I did this research in 2013 and posted it; then repeated it last year and decided I wanted to post it again today.
Memorial Day research on my namesake
My namesake is Thomas C. Faranda, a cousin (first? second?, not sure) of my dad's.
I was an adult when he mentioned to me that I was named for a cousin who died on D-Day, at the age of 21. Evidently in one of those supposedly amphibious tanks that weren't so amphibious. I think he told me that he was never found.
Anyway, he was a member of the 29th infantry division, and he was killed in action, but not on D-Day.
According to this website The 29th Infantry Division Historical Society, Thomas was born in 1911, lived in New York, and enlisted in 1943. He did not land on D-Day but on July 22, 1944 reported from the Replacement Depot to the 116th infantry regiment, 2nd battalion, H company.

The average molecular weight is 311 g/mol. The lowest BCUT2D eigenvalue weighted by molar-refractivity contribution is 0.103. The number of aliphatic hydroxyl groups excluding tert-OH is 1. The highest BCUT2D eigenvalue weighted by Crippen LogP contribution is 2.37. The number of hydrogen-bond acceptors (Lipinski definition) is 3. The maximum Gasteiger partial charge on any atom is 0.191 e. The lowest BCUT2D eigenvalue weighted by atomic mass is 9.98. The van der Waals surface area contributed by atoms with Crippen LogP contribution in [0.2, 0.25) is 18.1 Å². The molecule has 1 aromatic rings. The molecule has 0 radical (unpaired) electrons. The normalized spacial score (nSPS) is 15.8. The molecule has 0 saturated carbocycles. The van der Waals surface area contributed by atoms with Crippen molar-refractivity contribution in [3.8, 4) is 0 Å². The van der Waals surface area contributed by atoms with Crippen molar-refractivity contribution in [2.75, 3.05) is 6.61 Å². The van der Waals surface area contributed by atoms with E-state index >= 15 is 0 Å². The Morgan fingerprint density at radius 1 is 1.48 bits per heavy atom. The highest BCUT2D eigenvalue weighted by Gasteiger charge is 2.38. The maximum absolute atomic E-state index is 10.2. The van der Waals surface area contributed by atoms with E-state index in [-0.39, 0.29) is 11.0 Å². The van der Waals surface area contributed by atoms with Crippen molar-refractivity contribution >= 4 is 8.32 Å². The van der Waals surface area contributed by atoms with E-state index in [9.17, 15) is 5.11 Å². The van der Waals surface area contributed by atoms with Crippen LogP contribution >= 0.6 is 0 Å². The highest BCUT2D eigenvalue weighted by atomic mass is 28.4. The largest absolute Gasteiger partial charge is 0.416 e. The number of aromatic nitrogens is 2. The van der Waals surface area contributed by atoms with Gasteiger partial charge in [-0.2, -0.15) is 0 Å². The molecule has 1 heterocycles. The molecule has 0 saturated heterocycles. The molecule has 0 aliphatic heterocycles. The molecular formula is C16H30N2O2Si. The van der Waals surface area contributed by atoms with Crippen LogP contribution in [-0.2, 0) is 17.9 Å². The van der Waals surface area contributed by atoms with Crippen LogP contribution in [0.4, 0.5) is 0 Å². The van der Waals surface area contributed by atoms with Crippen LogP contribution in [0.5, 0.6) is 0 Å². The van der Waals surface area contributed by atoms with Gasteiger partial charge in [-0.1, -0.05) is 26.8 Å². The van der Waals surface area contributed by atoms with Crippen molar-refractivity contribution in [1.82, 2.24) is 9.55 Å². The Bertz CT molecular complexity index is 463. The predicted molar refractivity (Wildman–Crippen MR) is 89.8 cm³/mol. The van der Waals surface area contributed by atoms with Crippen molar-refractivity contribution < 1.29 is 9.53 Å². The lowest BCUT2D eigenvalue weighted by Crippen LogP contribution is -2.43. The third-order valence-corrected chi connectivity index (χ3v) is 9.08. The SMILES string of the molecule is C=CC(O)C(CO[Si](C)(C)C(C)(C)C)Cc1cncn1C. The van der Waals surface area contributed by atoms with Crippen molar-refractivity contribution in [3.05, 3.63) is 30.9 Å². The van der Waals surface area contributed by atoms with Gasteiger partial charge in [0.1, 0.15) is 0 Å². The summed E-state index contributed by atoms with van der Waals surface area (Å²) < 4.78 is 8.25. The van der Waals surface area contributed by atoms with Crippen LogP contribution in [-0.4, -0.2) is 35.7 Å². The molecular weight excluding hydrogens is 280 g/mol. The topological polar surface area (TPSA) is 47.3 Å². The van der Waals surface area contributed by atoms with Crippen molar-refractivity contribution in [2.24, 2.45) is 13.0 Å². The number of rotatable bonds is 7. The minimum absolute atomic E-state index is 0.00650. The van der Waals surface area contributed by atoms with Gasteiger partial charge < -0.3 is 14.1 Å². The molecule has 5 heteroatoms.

On August 11th he was promoted from private to private first class (PFC).
On August 30th he was killed in action in Brittany. No other details. His death was recorded in the division "morning report". The 29th was trying to take the French City of Brest at that time.
He is buried at the Brittany American Cemetery and Memorial along with 4,409 other young Americans. Evidently in gravesite L-16-3.
That's all the information I've been able to find about Thomas C. Faranda. Killed in France at 33 years of age. There's some historical data online about the 116th infantry regiment. I'll probably have a look at it one of these days.
in reading a little bit about the cemetery, it's mentioned that there are 4,410 buried there, but only 4,408 gravesites. In two instances, two unknowns could not be separated.
War is Hell.